In the year 2249, the known galaxy is split into 4 factions vying for control. The Earth based Federation, recently accused by the Outer Rim Alliance of exploitation, now sees itself in a struggle with not only the rebels, but also two other factions that have arisen amongst the chaos. The ruthless Trader Coalition which seeks to avoid conflict where practicable, yet still aspires to profit from the wars of others, and the anarchic Syndicate, whose motto ďtake or be takenĒ advocates preying on the weak and undefended; pirating the spoils of war for their own cause. The diplomatic situation is balanced on a knife edge, and any of the factions may attack any other at a whim, the situation oscillating between war and peace on a frequent basis.
The player may choose to ally themselves to a particular faction and fight for their respective causes, gaining combat medals and promotions along the way as well as directly influencing the state of the galaxy through their actions. Alternatively, carving out a fortune as a freelancer through trading, bounty hunting or pirating are all options, as well as a combination of these; the choices presented to the player are immense. Indeed, Smugglers 4 delivers a staggeringly freeform and dynamic galaxy through which the player is invited to role play their alter-ego.
The economic model is robust and relies on the influences of supply and demand to dictate prices and availability of trade goods in all locations. By specialising their character by the use of awarded non-combat abilities (which might allow them access to higher amounts of goods than normally available, or a sneak peek at prices in the next star system) the player can influence the wars by completing trading missions and even through a war bond system, supporting the front lines and keeping the home front rolling. Players who desire a more direct way to influence their faction's standing in the galaxy will use brute force and firepower. Their awarded combat abilities might enable special manoeuvres and talents in battle to turn the skirmish their way. The way that players are able to specialise each character as they see fit gives the game some great replay value, and itís just impossible for me to list all the missions, customisation features and strategies available to amass staggeringly huge amounts of cash.
Sounds great so far for a space trader/combat game, right? Well, let me run through a few things that I donít like about Smugglers 4. Combat is turn based and is resolved through a menu click-fest. Itís not an entirely bad design, it just means that the game is totally devoid of action elements, period. The whole game is just clicking on stuff to buy, sell, explore, fight and upgrade. While I just love the concept and mechanics of Smugglers 4, unfortunately, for me, itís just not that much fun to play. A battle sequence such as the one in Strange Adventures in Infinite Space would be what took this game into Gold Star territory.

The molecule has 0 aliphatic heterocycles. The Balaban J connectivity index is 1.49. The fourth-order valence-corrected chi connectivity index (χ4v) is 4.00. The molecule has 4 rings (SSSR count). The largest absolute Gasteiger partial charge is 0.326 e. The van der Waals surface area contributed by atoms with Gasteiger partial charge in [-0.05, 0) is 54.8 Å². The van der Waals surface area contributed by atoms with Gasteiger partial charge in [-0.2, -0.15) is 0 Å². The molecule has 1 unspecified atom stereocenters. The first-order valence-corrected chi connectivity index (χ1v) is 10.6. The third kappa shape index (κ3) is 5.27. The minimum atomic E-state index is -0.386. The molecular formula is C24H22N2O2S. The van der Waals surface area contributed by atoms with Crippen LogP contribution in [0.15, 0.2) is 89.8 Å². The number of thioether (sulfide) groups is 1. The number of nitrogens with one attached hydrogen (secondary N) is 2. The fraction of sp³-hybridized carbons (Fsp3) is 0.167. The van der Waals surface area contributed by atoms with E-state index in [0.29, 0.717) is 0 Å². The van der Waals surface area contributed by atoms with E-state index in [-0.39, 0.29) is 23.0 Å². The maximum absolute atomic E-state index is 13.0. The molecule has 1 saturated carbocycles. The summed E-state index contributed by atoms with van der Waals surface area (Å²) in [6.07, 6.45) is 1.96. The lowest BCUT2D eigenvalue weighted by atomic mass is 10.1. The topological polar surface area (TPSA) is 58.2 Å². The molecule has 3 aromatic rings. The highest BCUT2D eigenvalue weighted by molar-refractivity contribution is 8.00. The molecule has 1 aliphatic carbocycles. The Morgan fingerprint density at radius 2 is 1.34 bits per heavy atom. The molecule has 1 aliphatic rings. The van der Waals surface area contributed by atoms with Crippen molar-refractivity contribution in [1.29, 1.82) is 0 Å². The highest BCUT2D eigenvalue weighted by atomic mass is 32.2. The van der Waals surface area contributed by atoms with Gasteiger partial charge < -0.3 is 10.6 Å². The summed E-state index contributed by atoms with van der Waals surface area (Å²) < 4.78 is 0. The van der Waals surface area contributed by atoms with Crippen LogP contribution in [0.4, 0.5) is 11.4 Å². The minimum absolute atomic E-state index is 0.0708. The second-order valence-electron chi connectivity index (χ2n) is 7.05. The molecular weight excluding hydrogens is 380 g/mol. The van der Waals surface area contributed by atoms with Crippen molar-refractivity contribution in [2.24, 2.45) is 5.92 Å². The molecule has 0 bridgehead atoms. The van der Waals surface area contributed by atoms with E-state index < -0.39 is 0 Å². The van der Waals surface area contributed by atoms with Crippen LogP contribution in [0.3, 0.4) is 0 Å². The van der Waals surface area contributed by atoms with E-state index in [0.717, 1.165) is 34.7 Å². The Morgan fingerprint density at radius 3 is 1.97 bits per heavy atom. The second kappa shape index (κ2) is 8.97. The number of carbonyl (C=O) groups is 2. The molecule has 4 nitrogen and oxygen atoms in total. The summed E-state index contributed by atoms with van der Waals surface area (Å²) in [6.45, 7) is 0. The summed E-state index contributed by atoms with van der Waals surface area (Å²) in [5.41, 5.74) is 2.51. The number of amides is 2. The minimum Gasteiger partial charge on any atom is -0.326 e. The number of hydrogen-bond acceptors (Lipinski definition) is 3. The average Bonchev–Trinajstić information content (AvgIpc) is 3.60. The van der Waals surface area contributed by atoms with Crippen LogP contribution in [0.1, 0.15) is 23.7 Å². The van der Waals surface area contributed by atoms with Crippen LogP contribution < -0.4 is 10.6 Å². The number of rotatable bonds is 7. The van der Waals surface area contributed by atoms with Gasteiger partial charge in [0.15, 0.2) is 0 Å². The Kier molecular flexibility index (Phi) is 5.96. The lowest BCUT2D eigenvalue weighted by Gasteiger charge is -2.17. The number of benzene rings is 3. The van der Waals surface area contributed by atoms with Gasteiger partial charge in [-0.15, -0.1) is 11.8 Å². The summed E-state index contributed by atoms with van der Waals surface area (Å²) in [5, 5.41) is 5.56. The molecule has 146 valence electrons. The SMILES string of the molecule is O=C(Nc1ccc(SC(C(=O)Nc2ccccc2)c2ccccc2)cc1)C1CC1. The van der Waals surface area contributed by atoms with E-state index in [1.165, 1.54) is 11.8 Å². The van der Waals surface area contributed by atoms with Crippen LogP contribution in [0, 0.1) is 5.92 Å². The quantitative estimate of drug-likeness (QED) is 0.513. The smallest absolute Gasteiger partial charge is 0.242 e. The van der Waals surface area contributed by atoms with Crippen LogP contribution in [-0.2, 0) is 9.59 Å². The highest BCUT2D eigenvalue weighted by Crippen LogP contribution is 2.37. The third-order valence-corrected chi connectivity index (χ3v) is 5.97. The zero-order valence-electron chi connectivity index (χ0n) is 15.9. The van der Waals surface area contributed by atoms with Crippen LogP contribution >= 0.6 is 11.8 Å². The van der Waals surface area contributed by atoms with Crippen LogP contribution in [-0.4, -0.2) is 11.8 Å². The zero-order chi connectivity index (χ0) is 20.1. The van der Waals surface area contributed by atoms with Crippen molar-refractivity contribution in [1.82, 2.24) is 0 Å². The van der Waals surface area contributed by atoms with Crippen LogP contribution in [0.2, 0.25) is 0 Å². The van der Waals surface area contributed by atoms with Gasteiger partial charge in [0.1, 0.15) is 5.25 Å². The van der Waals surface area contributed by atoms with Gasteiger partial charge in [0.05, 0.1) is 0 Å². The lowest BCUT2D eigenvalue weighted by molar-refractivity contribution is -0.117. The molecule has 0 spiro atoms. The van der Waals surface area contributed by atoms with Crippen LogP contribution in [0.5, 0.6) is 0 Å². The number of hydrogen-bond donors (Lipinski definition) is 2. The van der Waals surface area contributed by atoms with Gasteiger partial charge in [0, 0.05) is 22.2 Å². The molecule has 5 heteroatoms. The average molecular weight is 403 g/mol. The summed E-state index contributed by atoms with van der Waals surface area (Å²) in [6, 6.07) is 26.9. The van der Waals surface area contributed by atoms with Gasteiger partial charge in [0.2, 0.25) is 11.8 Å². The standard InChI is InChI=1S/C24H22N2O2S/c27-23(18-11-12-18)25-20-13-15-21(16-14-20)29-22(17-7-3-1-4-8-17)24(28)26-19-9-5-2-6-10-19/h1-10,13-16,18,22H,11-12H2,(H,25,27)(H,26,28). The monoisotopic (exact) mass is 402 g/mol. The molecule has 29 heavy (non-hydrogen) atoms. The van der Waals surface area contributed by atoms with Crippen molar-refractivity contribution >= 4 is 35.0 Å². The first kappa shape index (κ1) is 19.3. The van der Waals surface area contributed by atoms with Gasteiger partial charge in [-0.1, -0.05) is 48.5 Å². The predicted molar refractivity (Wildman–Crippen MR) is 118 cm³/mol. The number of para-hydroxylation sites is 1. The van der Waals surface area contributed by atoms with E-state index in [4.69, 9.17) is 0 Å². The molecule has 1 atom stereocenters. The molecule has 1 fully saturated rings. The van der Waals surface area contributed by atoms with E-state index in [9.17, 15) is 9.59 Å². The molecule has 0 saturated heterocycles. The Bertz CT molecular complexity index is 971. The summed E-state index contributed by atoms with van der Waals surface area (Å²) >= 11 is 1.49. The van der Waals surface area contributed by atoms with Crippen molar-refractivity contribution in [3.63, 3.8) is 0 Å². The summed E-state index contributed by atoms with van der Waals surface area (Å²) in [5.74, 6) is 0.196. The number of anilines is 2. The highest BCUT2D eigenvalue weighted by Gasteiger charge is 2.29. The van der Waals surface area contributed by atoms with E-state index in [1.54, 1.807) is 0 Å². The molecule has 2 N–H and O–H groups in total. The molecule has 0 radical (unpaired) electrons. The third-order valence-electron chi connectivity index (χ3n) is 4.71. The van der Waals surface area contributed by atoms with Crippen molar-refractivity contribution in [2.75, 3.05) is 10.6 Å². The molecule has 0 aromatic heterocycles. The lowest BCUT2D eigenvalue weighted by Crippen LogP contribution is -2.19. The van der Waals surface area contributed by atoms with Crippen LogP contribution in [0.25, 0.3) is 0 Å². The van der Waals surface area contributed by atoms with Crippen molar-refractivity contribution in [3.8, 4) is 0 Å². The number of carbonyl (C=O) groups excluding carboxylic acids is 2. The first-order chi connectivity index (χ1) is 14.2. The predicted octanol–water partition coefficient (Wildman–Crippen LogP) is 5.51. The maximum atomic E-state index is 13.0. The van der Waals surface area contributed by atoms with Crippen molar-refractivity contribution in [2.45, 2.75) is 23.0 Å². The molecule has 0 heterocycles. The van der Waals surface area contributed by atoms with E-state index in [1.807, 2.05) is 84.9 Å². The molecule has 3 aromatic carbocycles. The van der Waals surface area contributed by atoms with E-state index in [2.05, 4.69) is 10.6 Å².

Adding to this is a lazy design feature that sees combat opponentís levels scaled to the player. Upgrade your ship and, seemingly magically, nearly all opponents you now face are in the same class of ship that you now own. Not only does this destroy the immersion of the game, it also denies the player a sense of progression as the character is levelled up. Some battles are slightly tougher, some are slightly easier, but all are scaled to the player level.
The net effect of these features is a bit of a casualisation of a game that I seriously doubt will draw in the casual gamer. Failure is not an option, with unlimited saves available at any point in the game so that you can backtrack after a bad decision at will. Even death in the game holds little consequence, with an instant respawn for every promotion and award won, and of these there are plenty. I have toyed with the veteran mode in the options menu but this seems only to affect combat probabilities, though my research was far from extensive.
The game runs in a smallish portion of my display with a border of a star field around it. A little unattractive, but not ugly. I can find no options to change the resolution. The graphics are certainly nothing to get excited about and there is no animation apart from the very basic combat sequences. The player character portraits are great, but thereís only 3 to choose from and these are common to all factions. Background music is orchestral, dramatic and suits the game nicely, and good sound effects do their best to bring life to an otherwise static environment.
Smugglers 4 has so much scope, so much potential that really it should be a game that resides on your hard drive for a long time to come. Thereís nothing in it that you havenít seen in other games in the genre, yet all the internal mechanics affecting the state of the galaxy are handled exceptionally well - brilliantly, perhaps. There are so many ways to play and be successful that the series has become a defining point in freeform games, yet a couple of poor design decisions and an interface that sees the player clicking through mission after mission just sap the enjoyment of the game for me.
Fans of the series might want to pick up the newest version of Smugglers for the improvements and tweaks in rules, as well as a slab of new mission types. If youíve never played before, then definitely grab the demo and take a look. One manís trash is another manís treasure, and although Smugglers 4 is not exactly my idea of a rip-roaring time, you may disagree...
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